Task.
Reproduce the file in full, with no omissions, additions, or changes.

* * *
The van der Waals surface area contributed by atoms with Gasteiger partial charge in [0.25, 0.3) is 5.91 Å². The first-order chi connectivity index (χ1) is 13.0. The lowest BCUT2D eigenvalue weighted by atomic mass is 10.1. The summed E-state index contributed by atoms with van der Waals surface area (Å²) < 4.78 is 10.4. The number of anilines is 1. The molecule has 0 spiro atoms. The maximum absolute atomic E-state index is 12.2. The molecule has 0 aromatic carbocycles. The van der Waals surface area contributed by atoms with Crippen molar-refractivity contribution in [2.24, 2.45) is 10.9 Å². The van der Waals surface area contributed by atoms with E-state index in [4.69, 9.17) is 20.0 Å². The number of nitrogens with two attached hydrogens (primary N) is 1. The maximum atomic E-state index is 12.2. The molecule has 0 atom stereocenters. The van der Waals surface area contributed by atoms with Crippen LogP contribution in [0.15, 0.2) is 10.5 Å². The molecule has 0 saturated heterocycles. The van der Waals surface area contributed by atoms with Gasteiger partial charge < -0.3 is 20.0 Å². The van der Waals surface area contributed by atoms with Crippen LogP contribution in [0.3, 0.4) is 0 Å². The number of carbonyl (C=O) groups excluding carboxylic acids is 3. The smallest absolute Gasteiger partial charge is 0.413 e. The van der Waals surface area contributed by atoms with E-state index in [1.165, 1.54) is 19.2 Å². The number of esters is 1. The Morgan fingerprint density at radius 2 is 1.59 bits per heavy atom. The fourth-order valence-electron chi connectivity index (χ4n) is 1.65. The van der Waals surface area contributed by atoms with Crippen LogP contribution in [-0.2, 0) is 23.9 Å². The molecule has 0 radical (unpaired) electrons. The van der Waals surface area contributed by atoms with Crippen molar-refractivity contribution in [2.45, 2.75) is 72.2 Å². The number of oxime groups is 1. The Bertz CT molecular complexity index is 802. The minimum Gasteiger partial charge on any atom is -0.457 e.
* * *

The van der Waals surface area contributed by atoms with Gasteiger partial charge in [0.25, 0.3) is 5.91 Å². The first-order chi connectivity index (χ1) is 13.0. The lowest BCUT2D eigenvalue weighted by atomic mass is 10.1. The summed E-state index contributed by atoms with van der Waals surface area (Å²) < 4.78 is 10.4. The number of anilines is 1. The molecule has 0 spiro atoms. The maximum absolute atomic E-state index is 12.2. The molecule has 0 aromatic carbocycles. The van der Waals surface area contributed by atoms with Crippen molar-refractivity contribution in [2.24, 2.45) is 10.9 Å². The van der Waals surface area contributed by atoms with E-state index in [4.69, 9.17) is 20.0 Å². The number of nitrogens with two attached hydrogens (primary N) is 1. The maximum atomic E-state index is 12.2. The molecule has 0 atom stereocenters. The van der Waals surface area contributed by atoms with Crippen LogP contribution in [0.15, 0.2) is 10.5 Å². The molecule has 0 saturated heterocycles. The van der Waals surface area contributed by atoms with Gasteiger partial charge < -0.3 is 20.0 Å². The van der Waals surface area contributed by atoms with Crippen LogP contribution in [0.3, 0.4) is 0 Å². The number of carbonyl (C=O) groups excluding carboxylic acids is 3. The smallest absolute Gasteiger partial charge is 0.413 e. The van der Waals surface area contributed by atoms with E-state index in [1.165, 1.54) is 19.2 Å². The number of esters is 1. The Morgan fingerprint density at radius 2 is 1.59 bits per heavy atom. The fourth-order valence-electron chi connectivity index (χ4n) is 1.65. The van der Waals surface area contributed by atoms with Crippen LogP contribution in [-0.2, 0) is 23.9 Å². The molecule has 0 radical (unpaired) electrons. The van der Waals surface area contributed by atoms with Crippen molar-refractivity contribution in [2.45, 2.75) is 72.2 Å². The number of oxime groups is 1. The Bertz CT molecular complexity index is 802. The minimum Gasteiger partial charge on any atom is -0.457 e.